Bateman was an artist who, in his own words, ‘went mad on paper'. Having studied drawing and painting at Westminster School of Art and Goldsmiths' College, London, he approached drawing people not as they looked but as they felt - then an unusual concept.
His early cartoons appeared in The Royal Magazine and The Tatler, and from 1906 he regularly began contributing to Punch Magazine. In 1912 he did a weekly series of sketches for the theatre page of the Sketch.
Invalided out of the First World War in 1915, having spent time with the London Regiment, Bateman became known for his cartoons for Punch.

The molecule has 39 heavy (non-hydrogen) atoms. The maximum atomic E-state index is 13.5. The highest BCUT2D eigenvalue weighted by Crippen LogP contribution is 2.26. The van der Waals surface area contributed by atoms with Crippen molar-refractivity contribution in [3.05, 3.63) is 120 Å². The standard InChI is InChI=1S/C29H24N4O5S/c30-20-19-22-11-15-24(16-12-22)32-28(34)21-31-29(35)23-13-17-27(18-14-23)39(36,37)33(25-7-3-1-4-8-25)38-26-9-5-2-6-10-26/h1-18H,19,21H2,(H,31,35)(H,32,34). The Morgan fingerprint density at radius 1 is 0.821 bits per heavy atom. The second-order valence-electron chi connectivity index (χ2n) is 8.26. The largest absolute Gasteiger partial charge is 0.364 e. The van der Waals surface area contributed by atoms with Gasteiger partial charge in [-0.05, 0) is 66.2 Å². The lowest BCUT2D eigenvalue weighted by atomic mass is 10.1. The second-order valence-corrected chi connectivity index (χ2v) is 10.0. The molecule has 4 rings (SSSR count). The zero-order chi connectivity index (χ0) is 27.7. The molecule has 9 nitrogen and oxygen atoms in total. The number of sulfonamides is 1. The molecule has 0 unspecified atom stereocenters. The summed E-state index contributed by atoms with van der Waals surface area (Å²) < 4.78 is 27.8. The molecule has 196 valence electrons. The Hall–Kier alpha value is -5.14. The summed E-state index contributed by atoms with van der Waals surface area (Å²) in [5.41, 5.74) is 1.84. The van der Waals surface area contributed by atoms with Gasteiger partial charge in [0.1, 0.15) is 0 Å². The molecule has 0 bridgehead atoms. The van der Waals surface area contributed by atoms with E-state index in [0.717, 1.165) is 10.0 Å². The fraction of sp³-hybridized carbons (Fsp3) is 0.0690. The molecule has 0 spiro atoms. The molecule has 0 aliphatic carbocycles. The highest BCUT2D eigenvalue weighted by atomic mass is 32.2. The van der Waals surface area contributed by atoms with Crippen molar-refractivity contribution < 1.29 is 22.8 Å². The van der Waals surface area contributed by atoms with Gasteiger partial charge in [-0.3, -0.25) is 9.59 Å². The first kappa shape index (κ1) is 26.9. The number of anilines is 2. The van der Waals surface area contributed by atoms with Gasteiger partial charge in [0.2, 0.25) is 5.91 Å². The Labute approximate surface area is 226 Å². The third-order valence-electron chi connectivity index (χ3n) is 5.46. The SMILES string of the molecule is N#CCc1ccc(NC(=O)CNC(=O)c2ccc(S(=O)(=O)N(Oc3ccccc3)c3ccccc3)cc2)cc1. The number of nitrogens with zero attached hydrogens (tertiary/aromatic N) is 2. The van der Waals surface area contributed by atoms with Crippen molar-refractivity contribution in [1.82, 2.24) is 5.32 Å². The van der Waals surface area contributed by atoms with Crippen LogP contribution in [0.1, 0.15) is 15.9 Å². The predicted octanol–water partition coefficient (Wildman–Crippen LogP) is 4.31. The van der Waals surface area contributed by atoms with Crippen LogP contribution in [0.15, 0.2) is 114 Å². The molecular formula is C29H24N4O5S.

In the twenties and thirties Bateman made his name through The Tatler, The Sketch and The Bystander, specialising in the depiction of angry outrage caused by anti-social or unthinking behaviour, through his ‘The Man Who…' of cartoon series. Although rather formulaic, The Man Who… proved to be lucrative and featured in advertising campaigns for Shell, Colman's mustard, Guinness and a number of cigarette companies.
Shortly after the outbreak of the Second World War, Bateman decided he could afford the luxury of semi-retirement, but he still contributed to the war effort designing posters for the Ministry of Information, including his most famous work: ‘Coughs and Sneezes Spread Diseases'.
In the late 1960s, tired of a post-war Britain, Bateman moved to the Maltese island of Gozo where, he painted landscape watercolours until he passed away.